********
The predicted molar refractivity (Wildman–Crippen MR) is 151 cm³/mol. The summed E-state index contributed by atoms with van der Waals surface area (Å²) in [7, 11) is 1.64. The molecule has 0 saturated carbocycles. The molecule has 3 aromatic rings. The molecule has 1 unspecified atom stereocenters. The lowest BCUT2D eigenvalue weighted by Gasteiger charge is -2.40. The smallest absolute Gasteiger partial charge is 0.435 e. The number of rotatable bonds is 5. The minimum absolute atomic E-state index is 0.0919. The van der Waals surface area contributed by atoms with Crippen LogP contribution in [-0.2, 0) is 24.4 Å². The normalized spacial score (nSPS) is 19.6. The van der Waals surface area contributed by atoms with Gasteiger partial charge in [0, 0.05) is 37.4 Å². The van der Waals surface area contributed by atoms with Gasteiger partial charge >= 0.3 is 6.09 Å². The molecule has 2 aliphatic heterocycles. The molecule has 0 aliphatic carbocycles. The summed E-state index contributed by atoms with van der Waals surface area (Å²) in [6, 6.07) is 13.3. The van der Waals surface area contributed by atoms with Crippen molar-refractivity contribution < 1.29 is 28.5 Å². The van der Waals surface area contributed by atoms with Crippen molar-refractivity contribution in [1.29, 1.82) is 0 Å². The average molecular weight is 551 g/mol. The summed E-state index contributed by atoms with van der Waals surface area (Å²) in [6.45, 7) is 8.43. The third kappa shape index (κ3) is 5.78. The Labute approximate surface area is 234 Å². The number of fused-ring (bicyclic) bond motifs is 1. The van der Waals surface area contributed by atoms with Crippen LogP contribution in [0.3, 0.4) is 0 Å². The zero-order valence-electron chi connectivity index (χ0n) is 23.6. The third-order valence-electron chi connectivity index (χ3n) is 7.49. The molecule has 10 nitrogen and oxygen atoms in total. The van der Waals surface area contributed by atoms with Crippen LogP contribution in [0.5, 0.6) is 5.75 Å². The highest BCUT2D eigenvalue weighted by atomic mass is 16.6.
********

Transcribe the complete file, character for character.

The predicted molar refractivity (Wildman–Crippen MR) is 151 cm³/mol. The summed E-state index contributed by atoms with van der Waals surface area (Å²) in [7, 11) is 1.64. The molecule has 0 saturated carbocycles. The molecule has 3 aromatic rings. The molecule has 1 unspecified atom stereocenters. The lowest BCUT2D eigenvalue weighted by Gasteiger charge is -2.40. The smallest absolute Gasteiger partial charge is 0.435 e. The number of rotatable bonds is 5. The minimum absolute atomic E-state index is 0.0919. The van der Waals surface area contributed by atoms with Crippen LogP contribution in [-0.2, 0) is 24.4 Å². The normalized spacial score (nSPS) is 19.6. The van der Waals surface area contributed by atoms with Gasteiger partial charge in [0, 0.05) is 37.4 Å². The van der Waals surface area contributed by atoms with Gasteiger partial charge >= 0.3 is 6.09 Å². The molecule has 2 aliphatic heterocycles. The molecule has 0 aliphatic carbocycles. The summed E-state index contributed by atoms with van der Waals surface area (Å²) in [6, 6.07) is 13.3. The van der Waals surface area contributed by atoms with Crippen molar-refractivity contribution < 1.29 is 28.5 Å². The van der Waals surface area contributed by atoms with Crippen molar-refractivity contribution in [1.29, 1.82) is 0 Å². The average molecular weight is 551 g/mol. The summed E-state index contributed by atoms with van der Waals surface area (Å²) in [6.45, 7) is 8.43. The third kappa shape index (κ3) is 5.78. The Labute approximate surface area is 234 Å². The number of fused-ring (bicyclic) bond motifs is 1. The van der Waals surface area contributed by atoms with Crippen LogP contribution in [0.3, 0.4) is 0 Å². The zero-order valence-electron chi connectivity index (χ0n) is 23.6. The third-order valence-electron chi connectivity index (χ3n) is 7.49. The molecule has 10 nitrogen and oxygen atoms in total. The van der Waals surface area contributed by atoms with Crippen LogP contribution in [0.5, 0.6) is 5.75 Å². The highest BCUT2D eigenvalue weighted by atomic mass is 16.6.